Dr. Mike Ladle offers his thoughts on tackle and how keeping it simple can be the key…
When it comes to fishing tackle I’m a bit of a philistine. I tend to stick to the gear which I’ve used for years and despite the hard work and abuse which it suffers most of my equipment lasts for ages.
I tend to have rods set up all the time in my cupboard (where I’m ‘allowed’ to store the ‘smelly’ fishing equipment) so, for example, I have my old 11ft Surespin with a Shimano Stradic reel, 30lb Whiplash braid armed with a size 6/0 or 8/0 circle hook for bass bait fishing. Next to it is the Surepopper again with a Stradic and braid but this time a size 6 strong hook for carp fishing. Third comes the 4Surespin with my bass lure fishing kit, then the Surefly with its Okuma Fly reel for mullet and bass (and occasionally trout or salmon). Of course I’ll chop and change them a bit if I do some different fishing.
The fifth set of gear in line is a little, light-weight, *Teklon Concept, 2.5m, 15-50g rod with its Mitchell Magpro RZT 2000 reel and 20lb braid that I use for ‘all round’ spinning, mostly in fresh waters. This is a really versatile set up and, as I age and my sport-damaged joints ache more and more, I tend to use it quite a lot.
The thing is that not only is the rod light and easy to fish with but it will cast small, lightweight lures a long way and very accurately (at least as far and as straight as I am capable of). In my local rivers I tend to use this set up for plugging with a small Rapala (J7 to J11) fished down and across or a Mepps type spinner cast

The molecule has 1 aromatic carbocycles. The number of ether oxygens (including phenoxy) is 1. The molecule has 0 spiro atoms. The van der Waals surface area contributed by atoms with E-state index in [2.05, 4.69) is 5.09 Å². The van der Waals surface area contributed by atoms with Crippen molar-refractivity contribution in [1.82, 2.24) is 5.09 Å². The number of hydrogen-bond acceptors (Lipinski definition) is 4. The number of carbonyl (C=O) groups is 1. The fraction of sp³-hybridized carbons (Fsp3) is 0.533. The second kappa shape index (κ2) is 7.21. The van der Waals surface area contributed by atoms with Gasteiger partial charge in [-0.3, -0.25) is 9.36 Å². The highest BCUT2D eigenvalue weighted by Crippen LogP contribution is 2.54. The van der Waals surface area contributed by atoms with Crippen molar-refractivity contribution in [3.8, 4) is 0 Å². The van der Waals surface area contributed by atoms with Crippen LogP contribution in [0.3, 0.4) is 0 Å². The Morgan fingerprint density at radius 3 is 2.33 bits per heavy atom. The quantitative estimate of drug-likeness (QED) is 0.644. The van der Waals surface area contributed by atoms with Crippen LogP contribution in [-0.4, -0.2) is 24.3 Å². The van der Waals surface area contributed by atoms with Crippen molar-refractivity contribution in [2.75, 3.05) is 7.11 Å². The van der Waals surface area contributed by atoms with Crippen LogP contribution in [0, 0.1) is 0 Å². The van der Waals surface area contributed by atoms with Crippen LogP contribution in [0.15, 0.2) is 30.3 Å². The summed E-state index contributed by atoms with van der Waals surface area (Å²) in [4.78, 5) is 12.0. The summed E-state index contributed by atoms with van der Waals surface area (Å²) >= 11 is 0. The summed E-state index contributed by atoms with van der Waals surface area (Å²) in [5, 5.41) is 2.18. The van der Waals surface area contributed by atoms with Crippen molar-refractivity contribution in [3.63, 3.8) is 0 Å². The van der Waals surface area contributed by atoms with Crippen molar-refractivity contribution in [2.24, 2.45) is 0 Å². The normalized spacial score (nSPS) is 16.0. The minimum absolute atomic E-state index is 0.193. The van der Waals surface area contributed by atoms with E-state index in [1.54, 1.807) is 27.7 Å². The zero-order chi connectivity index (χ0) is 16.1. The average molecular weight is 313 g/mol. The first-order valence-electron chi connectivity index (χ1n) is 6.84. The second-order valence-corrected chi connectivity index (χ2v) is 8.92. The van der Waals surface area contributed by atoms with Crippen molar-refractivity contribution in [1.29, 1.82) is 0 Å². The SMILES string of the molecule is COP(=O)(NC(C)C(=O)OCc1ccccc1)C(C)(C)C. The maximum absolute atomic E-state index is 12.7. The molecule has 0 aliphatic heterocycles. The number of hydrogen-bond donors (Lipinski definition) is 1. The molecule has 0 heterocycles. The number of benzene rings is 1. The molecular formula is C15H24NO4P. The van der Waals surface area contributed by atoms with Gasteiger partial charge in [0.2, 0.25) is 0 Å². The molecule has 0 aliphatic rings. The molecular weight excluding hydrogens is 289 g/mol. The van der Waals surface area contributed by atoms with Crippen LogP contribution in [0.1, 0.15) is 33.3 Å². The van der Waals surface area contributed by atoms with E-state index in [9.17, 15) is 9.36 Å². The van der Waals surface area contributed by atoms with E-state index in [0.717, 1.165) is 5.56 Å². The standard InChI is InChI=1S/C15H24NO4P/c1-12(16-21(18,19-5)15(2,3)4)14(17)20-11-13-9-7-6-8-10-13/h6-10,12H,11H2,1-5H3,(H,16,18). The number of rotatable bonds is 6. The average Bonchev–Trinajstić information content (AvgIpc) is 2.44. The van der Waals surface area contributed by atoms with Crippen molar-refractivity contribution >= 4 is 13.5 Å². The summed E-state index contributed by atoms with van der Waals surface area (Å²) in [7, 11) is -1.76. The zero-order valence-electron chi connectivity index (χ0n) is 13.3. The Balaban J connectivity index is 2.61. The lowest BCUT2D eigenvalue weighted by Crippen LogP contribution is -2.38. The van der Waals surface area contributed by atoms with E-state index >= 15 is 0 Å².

upstream. The results are often excellent (I think) with perch, chub, trout, seatrout and the odd accidental salmon the main catches. Pike can be a nuisance (or a bonus) so I always use a trace of knottable wire in front of the lure. I don’t think it puts anything off.
For fishing in the sea I just remove the wire trace and use lures such as a single-hooked Toby for catching scad, mackerel, pollack and bass, a Redgill, a weedless soft plastic or a plug for bass, pollack and wrasse and so on.
Of course it is possible to have specific, tailor made rods, reels and lines for every situation and species of fish; some of my pals do just that. For sure it is worth having good quality, reliable tackle whatever you are doing. However, there’s no need to feel that you are handicapped because you can’t afford the very latest piece of designer kit. There are versatile set ups which will do almost any job well.
*Although some Teklon models have been discontinued, the Jinza Gemini range, also by Grauvell, are their direct replacements and can be found here